Flex Circuit Design

Standard PCBs can be very small, but in some applications flexibility is required. Our flexible printed circuits, usually simply called flex circuits, can provide you with many options that standard PCB designs simply cannot match.

Flex circuits were originally designed to replace basic wiring harnesses, but our FPC flex circuit designs are routinely used in consumer electronics such as cell phones, digital cameras, print heads and disk drives.

Whenever you have a need for a large number of electrical connections in a small package, flexible printed circuits are the answer.

We can design flex circuits using conductive polyester or polyamide films, or you can specify silver or copper traces printed onto nonconductive films. Our design packages are as flexible as the flex circuits themselves.

FPC Flex circuit designs allow higher circuit density than rigid PCBs, offer dramatic reductions in size and weight, and give engineers tremendous design flexibility.

FPC Flex circuit designs can be flexible during use, or they can be flexed into any desired shape for installation into a device. They often offer better impedance control than conventional printed circuit boards.

Any circuit, including a patterned arrangement of wiring printed in a flexible board or substrate with our without flexible cover layers, may be categorized as a flexible circuit.

However, additional design features, for instance, a dimensional configuration or a particular dielectric material, may often be as significant as the flexibility rating in determining the effectiveness of a flexible circuit for a certain application.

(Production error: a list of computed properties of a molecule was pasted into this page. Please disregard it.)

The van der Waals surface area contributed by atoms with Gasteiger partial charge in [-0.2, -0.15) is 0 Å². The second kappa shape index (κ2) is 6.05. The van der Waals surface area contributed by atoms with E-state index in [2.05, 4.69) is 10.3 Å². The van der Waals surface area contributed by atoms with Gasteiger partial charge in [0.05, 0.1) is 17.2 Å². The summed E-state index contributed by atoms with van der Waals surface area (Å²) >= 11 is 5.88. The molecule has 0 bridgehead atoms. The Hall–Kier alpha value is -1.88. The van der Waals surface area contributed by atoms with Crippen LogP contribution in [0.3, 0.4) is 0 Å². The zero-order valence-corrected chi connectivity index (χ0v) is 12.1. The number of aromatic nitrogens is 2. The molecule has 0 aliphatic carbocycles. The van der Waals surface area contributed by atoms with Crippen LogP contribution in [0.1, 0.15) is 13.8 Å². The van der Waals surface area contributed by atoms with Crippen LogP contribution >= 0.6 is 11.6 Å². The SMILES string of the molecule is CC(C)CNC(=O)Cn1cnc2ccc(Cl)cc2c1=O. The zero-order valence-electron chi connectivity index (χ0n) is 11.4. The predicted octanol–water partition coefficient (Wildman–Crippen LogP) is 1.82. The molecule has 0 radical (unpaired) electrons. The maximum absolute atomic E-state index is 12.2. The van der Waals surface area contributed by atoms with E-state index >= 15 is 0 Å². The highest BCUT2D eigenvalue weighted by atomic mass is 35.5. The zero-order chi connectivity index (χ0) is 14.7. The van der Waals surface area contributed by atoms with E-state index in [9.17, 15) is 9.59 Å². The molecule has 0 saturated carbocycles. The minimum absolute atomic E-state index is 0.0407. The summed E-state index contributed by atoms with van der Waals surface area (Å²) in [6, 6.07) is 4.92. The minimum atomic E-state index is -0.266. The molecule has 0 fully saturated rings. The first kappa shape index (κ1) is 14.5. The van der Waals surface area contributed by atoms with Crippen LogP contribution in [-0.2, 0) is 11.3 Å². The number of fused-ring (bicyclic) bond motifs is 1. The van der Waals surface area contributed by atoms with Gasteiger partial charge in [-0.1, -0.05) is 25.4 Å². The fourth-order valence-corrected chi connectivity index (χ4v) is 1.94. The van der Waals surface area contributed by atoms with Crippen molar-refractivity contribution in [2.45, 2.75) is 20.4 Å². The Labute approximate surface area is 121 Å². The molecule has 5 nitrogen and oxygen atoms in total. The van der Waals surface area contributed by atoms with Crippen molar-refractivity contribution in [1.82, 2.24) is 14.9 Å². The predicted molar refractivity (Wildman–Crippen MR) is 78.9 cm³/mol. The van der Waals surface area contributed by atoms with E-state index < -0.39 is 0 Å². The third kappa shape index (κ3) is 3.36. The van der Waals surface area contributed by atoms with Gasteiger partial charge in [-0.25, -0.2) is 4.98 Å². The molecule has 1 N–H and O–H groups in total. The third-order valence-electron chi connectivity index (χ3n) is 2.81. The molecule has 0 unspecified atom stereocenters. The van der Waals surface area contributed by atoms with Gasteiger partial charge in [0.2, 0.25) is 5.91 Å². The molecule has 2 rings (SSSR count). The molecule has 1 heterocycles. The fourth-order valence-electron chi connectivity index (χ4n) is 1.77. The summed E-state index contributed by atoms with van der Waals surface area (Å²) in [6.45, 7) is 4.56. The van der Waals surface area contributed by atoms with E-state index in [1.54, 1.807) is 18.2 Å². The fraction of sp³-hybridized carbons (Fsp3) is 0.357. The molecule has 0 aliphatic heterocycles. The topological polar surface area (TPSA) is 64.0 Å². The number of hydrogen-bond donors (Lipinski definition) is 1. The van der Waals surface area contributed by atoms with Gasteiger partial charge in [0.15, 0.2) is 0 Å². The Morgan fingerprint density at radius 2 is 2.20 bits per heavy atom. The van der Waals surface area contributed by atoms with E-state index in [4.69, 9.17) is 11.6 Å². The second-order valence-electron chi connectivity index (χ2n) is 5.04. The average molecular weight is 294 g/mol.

Flexible circuits have lighter boards composed of polyimides or polyesters, features thinner dielectrics, and tend to be lighter weight.

The wiring on a surface of a flexible circuit board may be patterned through a photolithographic process after adhesives are applied to bond the copper foils to the surface.

The drilled or punched holes, terminals, or solder joints may also play a crucial role in mounting components on the assembly of a flexible circuit. There are different types that flexible circuits that are used, each with its own set of performance parameters and specialized features.

flexible printed circuits

Single-Sided Flex Circuits

Single-sided flex circuits are the most common design. They are composed of a single conductive layer on a flexible dielectric. Although they are usually coated with a protective layer, they can be used without any coating. Board components are placed on only one side of single-sided flex circuits.

Single-sided flex circuits are the most popular when it comes to flexible circuits. This is mainly because a single-sider configuration is a most effective and least expensive variant for dynamic flex applications.

Usually, they are manufactured using etched metal or printed conductive inks to produce the intended circuit patterns on the surface of a flexible board. When considering etched metal design, the metal may be made accessible for one or both sides of the unit.

With two side access, a method of laser removal is usually employed to strip the polymer base film off of the board. A specialized variant of the single-sided flexible circuits depends on selective etching to make a circuit pattern with a copper of varying thickness levels in particular areas of the board.